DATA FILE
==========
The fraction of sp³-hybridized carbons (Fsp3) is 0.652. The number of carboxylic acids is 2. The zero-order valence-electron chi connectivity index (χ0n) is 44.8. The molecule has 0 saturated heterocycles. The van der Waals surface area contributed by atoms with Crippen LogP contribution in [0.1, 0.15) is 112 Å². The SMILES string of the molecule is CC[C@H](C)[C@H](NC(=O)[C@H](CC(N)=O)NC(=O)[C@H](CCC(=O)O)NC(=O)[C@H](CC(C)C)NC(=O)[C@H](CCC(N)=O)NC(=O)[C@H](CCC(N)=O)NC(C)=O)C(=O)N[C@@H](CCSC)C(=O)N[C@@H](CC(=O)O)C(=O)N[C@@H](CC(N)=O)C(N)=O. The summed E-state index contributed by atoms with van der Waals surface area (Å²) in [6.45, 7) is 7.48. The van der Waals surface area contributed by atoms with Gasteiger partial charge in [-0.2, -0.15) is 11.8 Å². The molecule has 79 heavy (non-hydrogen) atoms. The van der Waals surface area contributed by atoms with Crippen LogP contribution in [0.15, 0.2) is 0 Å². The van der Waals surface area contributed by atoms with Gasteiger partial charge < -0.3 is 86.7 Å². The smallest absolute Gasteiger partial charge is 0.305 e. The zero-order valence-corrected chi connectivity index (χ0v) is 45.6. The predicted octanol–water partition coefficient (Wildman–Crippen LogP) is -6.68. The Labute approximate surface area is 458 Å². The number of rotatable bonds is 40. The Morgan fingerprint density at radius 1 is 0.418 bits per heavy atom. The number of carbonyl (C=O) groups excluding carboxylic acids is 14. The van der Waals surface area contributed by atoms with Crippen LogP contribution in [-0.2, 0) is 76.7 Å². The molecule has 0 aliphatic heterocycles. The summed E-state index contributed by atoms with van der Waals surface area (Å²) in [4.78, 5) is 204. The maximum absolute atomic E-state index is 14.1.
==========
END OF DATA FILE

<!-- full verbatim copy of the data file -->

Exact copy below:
The fraction of sp³-hybridized carbons (Fsp3) is 0.652. The number of carboxylic acids is 2. The zero-order valence-electron chi connectivity index (χ0n) is 44.8. The molecule has 0 saturated heterocycles. The van der Waals surface area contributed by atoms with Crippen LogP contribution in [0.1, 0.15) is 112 Å². The SMILES string of the molecule is CC[C@H](C)[C@H](NC(=O)[C@H](CC(N)=O)NC(=O)[C@H](CCC(=O)O)NC(=O)[C@H](CC(C)C)NC(=O)[C@H](CCC(N)=O)NC(=O)[C@H](CCC(N)=O)NC(C)=O)C(=O)N[C@@H](CCSC)C(=O)N[C@@H](CC(=O)O)C(=O)N[C@@H](CC(N)=O)C(N)=O. The summed E-state index contributed by atoms with van der Waals surface area (Å²) in [6.45, 7) is 7.48. The van der Waals surface area contributed by atoms with Gasteiger partial charge in [-0.2, -0.15) is 11.8 Å². The molecule has 79 heavy (non-hydrogen) atoms. The van der Waals surface area contributed by atoms with Crippen LogP contribution in [0.15, 0.2) is 0 Å². The van der Waals surface area contributed by atoms with Gasteiger partial charge < -0.3 is 86.7 Å². The smallest absolute Gasteiger partial charge is 0.305 e. The zero-order valence-corrected chi connectivity index (χ0v) is 45.6. The predicted octanol–water partition coefficient (Wildman–Crippen LogP) is -6.68. The Labute approximate surface area is 458 Å². The number of rotatable bonds is 40. The Morgan fingerprint density at radius 1 is 0.418 bits per heavy atom. The number of carbonyl (C=O) groups excluding carboxylic acids is 14. The van der Waals surface area contributed by atoms with Crippen LogP contribution in [-0.2, 0) is 76.7 Å². The molecule has 0 aliphatic heterocycles. The summed E-state index contributed by atoms with van der Waals surface area (Å²) in [4.78, 5) is 204. The maximum absolute atomic E-state index is 14.1.